The gubernatorial race in Arkansas is a little closer this month, but Democratic incumbent Mike Beebe still leads his Republican challenger by 10 points.
The latest Rasmussen Reports statewide telephone survey of Likely Voters shows Beebe picking up 50% support, while Republican Jim Keet earns 40% of the vote. Three percent (3%) prefer a different candidate in the race, and seven percent (7%) are undecided.
Beebe, who is seeking a second four-year term, defeated former Congressman Asa Hutchinson in 2006 with 55% of the vote.
The governor earns strong approval ratings from Arkansas voters. Three-out-of-four (74%) approve of the job he is doing, while only 23% disapprove. Those numbers include 32% who Strongly Approve of his job performance and eight percent (8%) who Strongly Disapprove.
While Beebe earns 80% support from Democrats, Keet gets just 59% from voters in his own party. Still, while Keetâ€™s GOP support has not changed, Beebeâ€™s support from Democratic voters is down from 94% last month. Among voters not affiliated with either major political party, the two candidates break roughly even.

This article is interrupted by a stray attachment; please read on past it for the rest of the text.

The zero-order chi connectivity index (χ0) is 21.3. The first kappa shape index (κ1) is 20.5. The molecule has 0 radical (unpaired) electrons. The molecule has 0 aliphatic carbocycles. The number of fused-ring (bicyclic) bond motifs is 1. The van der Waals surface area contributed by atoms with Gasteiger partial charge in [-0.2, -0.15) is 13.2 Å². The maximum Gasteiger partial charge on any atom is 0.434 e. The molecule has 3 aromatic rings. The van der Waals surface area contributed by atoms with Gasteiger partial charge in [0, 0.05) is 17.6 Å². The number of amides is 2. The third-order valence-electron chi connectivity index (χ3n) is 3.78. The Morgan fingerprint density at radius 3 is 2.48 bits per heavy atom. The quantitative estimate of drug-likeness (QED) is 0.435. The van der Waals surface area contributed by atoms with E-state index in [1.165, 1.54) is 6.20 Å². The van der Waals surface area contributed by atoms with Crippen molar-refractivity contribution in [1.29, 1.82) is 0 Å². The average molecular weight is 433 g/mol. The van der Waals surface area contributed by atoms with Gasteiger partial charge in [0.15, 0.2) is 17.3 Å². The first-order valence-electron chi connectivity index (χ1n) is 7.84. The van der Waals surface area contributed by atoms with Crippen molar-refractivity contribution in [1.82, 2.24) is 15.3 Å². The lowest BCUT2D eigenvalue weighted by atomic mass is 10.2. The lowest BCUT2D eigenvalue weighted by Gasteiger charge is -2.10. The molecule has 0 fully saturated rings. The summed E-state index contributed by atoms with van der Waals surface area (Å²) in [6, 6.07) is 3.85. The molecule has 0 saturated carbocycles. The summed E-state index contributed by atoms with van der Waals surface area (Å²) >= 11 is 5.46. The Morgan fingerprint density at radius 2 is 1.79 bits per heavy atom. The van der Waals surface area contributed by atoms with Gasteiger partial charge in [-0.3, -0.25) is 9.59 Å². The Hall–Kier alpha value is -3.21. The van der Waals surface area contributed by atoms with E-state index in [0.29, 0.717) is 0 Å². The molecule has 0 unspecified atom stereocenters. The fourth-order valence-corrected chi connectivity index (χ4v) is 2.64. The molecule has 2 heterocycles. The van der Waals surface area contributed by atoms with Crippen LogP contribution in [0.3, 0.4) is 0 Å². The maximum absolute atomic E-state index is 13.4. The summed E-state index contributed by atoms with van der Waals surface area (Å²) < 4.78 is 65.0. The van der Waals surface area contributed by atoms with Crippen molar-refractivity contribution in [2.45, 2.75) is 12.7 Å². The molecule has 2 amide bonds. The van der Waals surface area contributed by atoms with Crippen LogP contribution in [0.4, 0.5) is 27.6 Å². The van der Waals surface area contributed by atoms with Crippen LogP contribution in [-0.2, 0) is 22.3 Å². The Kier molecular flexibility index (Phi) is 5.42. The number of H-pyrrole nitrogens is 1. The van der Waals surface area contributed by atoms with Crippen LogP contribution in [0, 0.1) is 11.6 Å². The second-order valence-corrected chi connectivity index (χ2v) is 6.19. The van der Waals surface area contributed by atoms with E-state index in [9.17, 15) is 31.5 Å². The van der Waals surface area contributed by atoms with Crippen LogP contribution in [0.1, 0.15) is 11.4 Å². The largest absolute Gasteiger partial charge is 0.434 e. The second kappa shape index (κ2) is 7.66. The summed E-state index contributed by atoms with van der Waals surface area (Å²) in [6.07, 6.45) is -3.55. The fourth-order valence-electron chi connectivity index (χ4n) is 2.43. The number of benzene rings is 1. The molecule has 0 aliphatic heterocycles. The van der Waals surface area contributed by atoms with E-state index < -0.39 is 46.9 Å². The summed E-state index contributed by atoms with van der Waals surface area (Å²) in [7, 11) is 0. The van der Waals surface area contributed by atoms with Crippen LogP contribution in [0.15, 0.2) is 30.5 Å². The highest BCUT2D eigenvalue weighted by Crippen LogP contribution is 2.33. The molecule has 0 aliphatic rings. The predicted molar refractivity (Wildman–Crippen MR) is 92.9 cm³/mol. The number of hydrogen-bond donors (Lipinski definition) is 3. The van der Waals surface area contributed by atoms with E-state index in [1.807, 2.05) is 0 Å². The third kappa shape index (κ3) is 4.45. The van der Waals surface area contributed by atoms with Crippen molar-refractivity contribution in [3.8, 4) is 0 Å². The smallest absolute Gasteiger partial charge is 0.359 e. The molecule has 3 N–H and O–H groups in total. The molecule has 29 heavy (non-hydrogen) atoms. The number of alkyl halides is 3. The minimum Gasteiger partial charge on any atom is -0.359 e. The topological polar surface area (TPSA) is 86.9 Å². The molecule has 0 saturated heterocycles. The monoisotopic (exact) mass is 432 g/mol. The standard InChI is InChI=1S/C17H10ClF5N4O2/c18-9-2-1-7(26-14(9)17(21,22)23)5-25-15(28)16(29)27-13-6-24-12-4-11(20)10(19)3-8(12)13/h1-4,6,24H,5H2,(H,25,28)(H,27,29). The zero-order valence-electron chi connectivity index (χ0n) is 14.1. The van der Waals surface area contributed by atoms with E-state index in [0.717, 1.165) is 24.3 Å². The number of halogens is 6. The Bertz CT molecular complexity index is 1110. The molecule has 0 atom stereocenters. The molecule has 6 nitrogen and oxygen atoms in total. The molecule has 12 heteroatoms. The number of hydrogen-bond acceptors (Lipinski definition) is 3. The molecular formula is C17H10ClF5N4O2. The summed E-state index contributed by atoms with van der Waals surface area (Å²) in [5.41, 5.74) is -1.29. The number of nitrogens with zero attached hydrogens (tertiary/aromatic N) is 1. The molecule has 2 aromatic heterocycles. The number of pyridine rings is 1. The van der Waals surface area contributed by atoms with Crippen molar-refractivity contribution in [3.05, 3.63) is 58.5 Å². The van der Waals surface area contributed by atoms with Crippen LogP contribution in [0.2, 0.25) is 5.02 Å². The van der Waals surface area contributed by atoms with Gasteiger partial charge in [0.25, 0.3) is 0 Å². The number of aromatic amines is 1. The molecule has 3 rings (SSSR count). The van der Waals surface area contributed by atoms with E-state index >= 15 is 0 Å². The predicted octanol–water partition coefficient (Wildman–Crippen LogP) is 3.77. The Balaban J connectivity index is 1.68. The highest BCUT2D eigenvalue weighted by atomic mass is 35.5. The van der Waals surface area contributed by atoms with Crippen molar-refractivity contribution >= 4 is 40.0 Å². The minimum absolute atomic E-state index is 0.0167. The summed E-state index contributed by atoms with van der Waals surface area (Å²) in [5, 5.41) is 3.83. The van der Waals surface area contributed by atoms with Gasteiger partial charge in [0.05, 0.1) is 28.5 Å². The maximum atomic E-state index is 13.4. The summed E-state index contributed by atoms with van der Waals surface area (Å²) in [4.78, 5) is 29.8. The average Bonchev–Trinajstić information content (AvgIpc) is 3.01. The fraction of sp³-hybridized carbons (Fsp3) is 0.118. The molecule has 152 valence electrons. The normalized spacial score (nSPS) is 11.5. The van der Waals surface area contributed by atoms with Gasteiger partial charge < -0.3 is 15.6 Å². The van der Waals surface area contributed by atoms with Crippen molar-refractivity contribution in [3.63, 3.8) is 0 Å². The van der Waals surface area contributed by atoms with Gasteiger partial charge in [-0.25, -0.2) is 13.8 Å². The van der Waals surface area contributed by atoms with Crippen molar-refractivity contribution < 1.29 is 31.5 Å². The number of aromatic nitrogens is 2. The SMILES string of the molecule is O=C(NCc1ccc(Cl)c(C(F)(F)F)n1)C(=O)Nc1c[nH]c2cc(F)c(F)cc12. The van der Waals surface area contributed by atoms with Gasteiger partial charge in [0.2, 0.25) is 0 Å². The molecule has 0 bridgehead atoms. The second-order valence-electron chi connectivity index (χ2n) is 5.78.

The survey of 500 Likely Voters in Arkansas was conducted on July 22, 2010 by Rasmussen Reports. The margin of sampling error is +/- 4.5 percentage points with a 95% level of confidence. Field work for all Rasmussen Reports surveys is conducted by Pulse Opinion Research, LLC. See methodology.
Beebe thus far seems unhurt by the national political mood against incumbents, Democrats in particular. ButÂ Arkansas Democrat Blanche Lincoln is the only incumbent senator projected to lose her seat in the Rasmussen Reports Senate Balance of Power rankings. New numbers from the Senate race will be released tomorrow.
Just seven percent (7%) in Arkansas rate the U.S. economy as good or excellent, while 54% rate it as poor. Twenty-four percent (24%) say economic conditions are getting better, but 51% say they are getting worse.
Keet wins 54% support among voters who believe the economy is worsening. Beebe draws 85% of the vote from those who say the economy is getting better.
Seventy-one percent (71%) of the state’s voters believe the U.S. economy is in a recession.
Sixty-nine percent (69%) in Arkansas favor passage of an Arizona-like immigration law in their state, which is higher than the national average. Twenty-one percent (21%) oppose such a law in Arkansas.
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